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4/11/2016
07:06 AM
Jessica Davis
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12 Inspiring Women In Data Science, Big Data

Women make up half the population, yet it's been well documented that they don't come close to parity in STEM fields. Could the rise of big data and data science offer women a clearer path to success in technology? Here's a list of 12 inspiring women who work in big data and data science.
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Jennifer Tour Chayes
Distinguished Scientist and Managing Director at Microsoft Research
ThisWomen in Data Science video interview about the promise of data science for solving big problems is worth watching.
Chayes presented at the first Women in Data Science conference at Stanford in November 2015, talking about network science and its importance in studying everything from online social networks to cancer genomics. 
'The big thing is to take risks. Women tend to feel that they need to be more highly qualified to do something,' Chayes said during the career panel discussion at the Women in Big Data event at Stamford in November. 'You shouldn't let your fear about your own abilities or a fear that you might be an impostor or something have any bearing on the kinds of decisions that you make. You should just take that part of your brain and say thank you for sharing and just put it aside. Seriously, just put it aside. We all have that part of our brain and if I'd listened to that part of my brain I would have had a very boring life.'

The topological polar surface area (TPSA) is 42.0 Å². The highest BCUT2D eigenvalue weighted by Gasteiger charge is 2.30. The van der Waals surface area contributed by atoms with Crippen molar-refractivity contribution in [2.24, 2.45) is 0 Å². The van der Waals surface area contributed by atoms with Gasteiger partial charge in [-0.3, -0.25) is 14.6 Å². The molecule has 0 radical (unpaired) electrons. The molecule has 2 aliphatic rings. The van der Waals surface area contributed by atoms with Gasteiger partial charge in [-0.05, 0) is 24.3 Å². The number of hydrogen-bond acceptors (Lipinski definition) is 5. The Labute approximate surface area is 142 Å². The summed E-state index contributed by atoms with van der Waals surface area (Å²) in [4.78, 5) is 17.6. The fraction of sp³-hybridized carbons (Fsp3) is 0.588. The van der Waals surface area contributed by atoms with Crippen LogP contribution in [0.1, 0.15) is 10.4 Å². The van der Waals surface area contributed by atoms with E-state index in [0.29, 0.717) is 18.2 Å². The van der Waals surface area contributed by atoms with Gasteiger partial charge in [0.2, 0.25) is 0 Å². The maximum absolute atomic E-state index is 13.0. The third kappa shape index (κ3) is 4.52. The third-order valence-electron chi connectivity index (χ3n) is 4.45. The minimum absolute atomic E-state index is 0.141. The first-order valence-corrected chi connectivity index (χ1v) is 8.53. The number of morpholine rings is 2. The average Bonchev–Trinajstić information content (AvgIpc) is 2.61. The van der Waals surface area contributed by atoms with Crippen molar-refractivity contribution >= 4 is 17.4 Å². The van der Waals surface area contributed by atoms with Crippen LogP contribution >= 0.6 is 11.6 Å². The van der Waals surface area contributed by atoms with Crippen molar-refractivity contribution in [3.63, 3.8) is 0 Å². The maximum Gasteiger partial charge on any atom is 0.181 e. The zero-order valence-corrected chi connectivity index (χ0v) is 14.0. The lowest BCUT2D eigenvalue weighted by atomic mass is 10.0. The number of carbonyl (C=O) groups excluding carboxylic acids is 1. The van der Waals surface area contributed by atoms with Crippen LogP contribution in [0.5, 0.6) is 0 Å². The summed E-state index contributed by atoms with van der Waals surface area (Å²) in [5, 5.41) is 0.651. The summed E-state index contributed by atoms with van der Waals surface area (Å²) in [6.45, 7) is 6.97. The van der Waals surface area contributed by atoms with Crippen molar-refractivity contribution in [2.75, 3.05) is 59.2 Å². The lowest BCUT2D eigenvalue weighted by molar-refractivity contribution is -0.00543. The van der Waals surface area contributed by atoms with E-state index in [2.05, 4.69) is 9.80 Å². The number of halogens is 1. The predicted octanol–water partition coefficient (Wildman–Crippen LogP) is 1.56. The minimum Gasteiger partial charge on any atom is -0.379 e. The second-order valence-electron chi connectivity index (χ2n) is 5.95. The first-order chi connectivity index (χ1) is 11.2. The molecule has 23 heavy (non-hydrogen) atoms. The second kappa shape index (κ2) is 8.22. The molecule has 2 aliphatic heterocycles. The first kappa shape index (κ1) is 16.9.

Chayes holds a PhD in Mathematical Physics from Princeton University. 
(Image: Jennifer Tour Chayes LinkedIn)

Jennifer Tour Chayes

Distinguished Scientist and Managing Director at Microsoft Research

ThisWomen in Data Science video interview about the promise of data science for solving big problems is worth watching.

Chayes presented at the first Women in Data Science conference at Stanford in November 2015, talking about network science and its importance in studying everything from online social networks to cancer genomics.

"The big thing is to take risks. Women tend to feel that they need to be more highly qualified to do something," Chayes said during the career panel discussion at the Women in Big Data event at Stamford in November. "You shouldn't let your fear about your own abilities or a fear that you might be an impostor or something have any bearing on the kinds of decisions that you make. You should just take that part of your brain and say thank you for sharing and just put it aside. Seriously, just put it aside. We all have that part of our brain and if I'd listened to that part of my brain I would have had a very boring life."

Chayes holds a PhD in Mathematical Physics from Princeton University.

(Image: Jennifer Tour Chayes LinkedIn)

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